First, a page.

Science Minister Lord Sainsbury has commissioned the Royal Society and the Royal Academy of Engineering to conduct the independent study to:
- summarize the current scientific knowledge on nanotechnology;
- identify applications of nanotechnology, both currently and potentially, with indications of when they might be developed;
- consider environmental, health and safety, ethical and social implications of the technology, both now and in the future; and
- suggest areas where additional regulation should be considered.
Lord Sainsbury said:
"Nanotechnology has the potential to create huge benefits in many areas, but we need to understand whether it raises new ethical, health and safety, or social issues which are not covered by current regulations.
"I have, therefore, commissioned the Royal Society and the Royal Academy of Engineering to look at current and future developments in nanotechnology and report on whether we need to introduce new regulations. This report could then be the basis for a wider public debate. I would also like to thank Ann Dowling for agreeing to take this work forward."
The study will be chaired by Ann Dowling, Professor of Mechanical Engineering at Cambridge University. A working group will be appointed shortly to reflect the wide range of disciplines required to consider the questions which have been posed, including ethical, social and regulatory considerations as well as science and engineering. The group will also approach wider stakeholder groups for input including academia, industry, interest groups and the public.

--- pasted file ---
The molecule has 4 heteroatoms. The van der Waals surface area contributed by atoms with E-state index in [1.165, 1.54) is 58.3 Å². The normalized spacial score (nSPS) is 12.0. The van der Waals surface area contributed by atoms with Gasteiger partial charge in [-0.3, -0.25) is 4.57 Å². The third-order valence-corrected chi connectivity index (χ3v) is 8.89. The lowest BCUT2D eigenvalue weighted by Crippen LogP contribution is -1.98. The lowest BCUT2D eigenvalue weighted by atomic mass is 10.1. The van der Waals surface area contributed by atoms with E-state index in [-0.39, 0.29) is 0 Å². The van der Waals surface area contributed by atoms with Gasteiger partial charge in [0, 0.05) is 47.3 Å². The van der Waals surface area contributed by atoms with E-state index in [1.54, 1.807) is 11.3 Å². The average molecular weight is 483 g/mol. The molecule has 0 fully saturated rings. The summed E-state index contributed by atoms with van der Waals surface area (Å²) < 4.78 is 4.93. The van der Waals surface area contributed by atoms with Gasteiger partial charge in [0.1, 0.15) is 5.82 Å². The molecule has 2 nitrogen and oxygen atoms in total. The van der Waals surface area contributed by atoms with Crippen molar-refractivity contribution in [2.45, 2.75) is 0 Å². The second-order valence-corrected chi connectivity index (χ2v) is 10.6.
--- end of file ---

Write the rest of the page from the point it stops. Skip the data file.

Public engagement will be included in the study in the form of focus groups, a questionnaire survey and an online discussion forum to ensure that public concerns are addressed. The final report of the study will be put into the public domain and be freely available on the Royal Society website.
Nanotechnology is about making things smaller, faster, stronger, more energy efficient or with new and useful properties. Examples of potential uses include:
- improved treatment of disease through 'targeted drug delivery' - precision delivery of medicine to affected cells;
- faster computers with greater data storage - computers that can hold and access quickly vast amounts of data, far greater than is currently possible;
- new materials that are lighter, stronger, more energy efficient and/or cheaper to produce; and
- nano-glass that cleans itself with the aid of water and sunlight.
Notes to Editors
1) The study is commissioned and paid for by the UK Government Office of Science and Technology but will be conducted independently by the Royal Society and the Royal Academy of Engineering. The working group is expected to report to Government in late Spring 2004.
2) Professor Ann Dowling CBE FRS FREng is Professor of Mechanical Engineering at the University of Cambridge, Director of the University Gas Turbine Partnership and Head of the Division in which research in aeronautics and energy is carried out at the University of Cambridge.
3) All parties with an interest in nanotechnology - not just scientists, but environmental and consumer groups too should get in touch with the study by clicking on http://www.royalsoc.ac.uk/nanotechnology